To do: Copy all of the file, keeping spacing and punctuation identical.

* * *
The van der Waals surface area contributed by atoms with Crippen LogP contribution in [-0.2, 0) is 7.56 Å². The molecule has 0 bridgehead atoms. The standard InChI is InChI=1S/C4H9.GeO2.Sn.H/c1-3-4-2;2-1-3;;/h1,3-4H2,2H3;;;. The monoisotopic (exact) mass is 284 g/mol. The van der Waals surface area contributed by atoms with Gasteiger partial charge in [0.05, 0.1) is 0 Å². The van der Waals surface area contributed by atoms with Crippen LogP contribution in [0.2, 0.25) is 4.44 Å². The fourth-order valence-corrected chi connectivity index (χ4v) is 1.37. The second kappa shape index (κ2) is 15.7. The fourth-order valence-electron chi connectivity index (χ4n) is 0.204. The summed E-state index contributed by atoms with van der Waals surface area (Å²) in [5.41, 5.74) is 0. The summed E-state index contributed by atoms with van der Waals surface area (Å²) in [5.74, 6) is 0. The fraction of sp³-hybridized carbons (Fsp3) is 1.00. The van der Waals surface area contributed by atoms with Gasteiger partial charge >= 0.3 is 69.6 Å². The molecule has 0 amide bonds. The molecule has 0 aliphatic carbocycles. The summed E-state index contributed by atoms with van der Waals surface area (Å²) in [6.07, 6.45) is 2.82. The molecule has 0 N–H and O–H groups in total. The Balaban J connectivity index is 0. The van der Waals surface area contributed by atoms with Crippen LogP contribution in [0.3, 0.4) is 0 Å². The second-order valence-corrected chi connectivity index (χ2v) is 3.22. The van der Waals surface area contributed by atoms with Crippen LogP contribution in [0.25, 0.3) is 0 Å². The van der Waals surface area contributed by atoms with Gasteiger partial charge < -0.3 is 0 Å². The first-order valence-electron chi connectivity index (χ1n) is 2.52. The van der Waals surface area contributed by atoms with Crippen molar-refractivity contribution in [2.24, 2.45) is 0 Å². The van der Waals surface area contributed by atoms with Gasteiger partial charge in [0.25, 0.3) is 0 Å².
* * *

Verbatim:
The van der Waals surface area contributed by atoms with Crippen LogP contribution in [-0.2, 0) is 7.56 Å². The molecule has 0 bridgehead atoms. The standard InChI is InChI=1S/C4H9.GeO2.Sn.H/c1-3-4-2;2-1-3;;/h1,3-4H2,2H3;;;. The monoisotopic (exact) mass is 284 g/mol. The van der Waals surface area contributed by atoms with Gasteiger partial charge in [0.05, 0.1) is 0 Å². The van der Waals surface area contributed by atoms with Crippen LogP contribution in [0.2, 0.25) is 4.44 Å². The fourth-order valence-corrected chi connectivity index (χ4v) is 1.37. The second kappa shape index (κ2) is 15.7. The fourth-order valence-electron chi connectivity index (χ4n) is 0.204. The summed E-state index contributed by atoms with van der Waals surface area (Å²) in [5.41, 5.74) is 0. The summed E-state index contributed by atoms with van der Waals surface area (Å²) in [5.74, 6) is 0. The fraction of sp³-hybridized carbons (Fsp3) is 1.00. The van der Waals surface area contributed by atoms with Gasteiger partial charge >= 0.3 is 69.6 Å². The molecule has 0 amide bonds. The molecule has 0 aliphatic carbocycles. The summed E-state index contributed by atoms with van der Waals surface area (Å²) in [6.07, 6.45) is 2.82. The molecule has 0 N–H and O–H groups in total. The Balaban J connectivity index is 0. The van der Waals surface area contributed by atoms with Crippen LogP contribution in [0.3, 0.4) is 0 Å². The second-order valence-corrected chi connectivity index (χ2v) is 3.22. The van der Waals surface area contributed by atoms with Crippen LogP contribution in [0.25, 0.3) is 0 Å². The van der Waals surface area contributed by atoms with Gasteiger partial charge < -0.3 is 0 Å². The first-order valence-electron chi connectivity index (χ1n) is 2.52. The van der Waals surface area contributed by atoms with Crippen molar-refractivity contribution in [2.24, 2.45) is 0 Å². The van der Waals surface area contributed by atoms with Gasteiger partial charge in [0.25, 0.3) is 0 Å².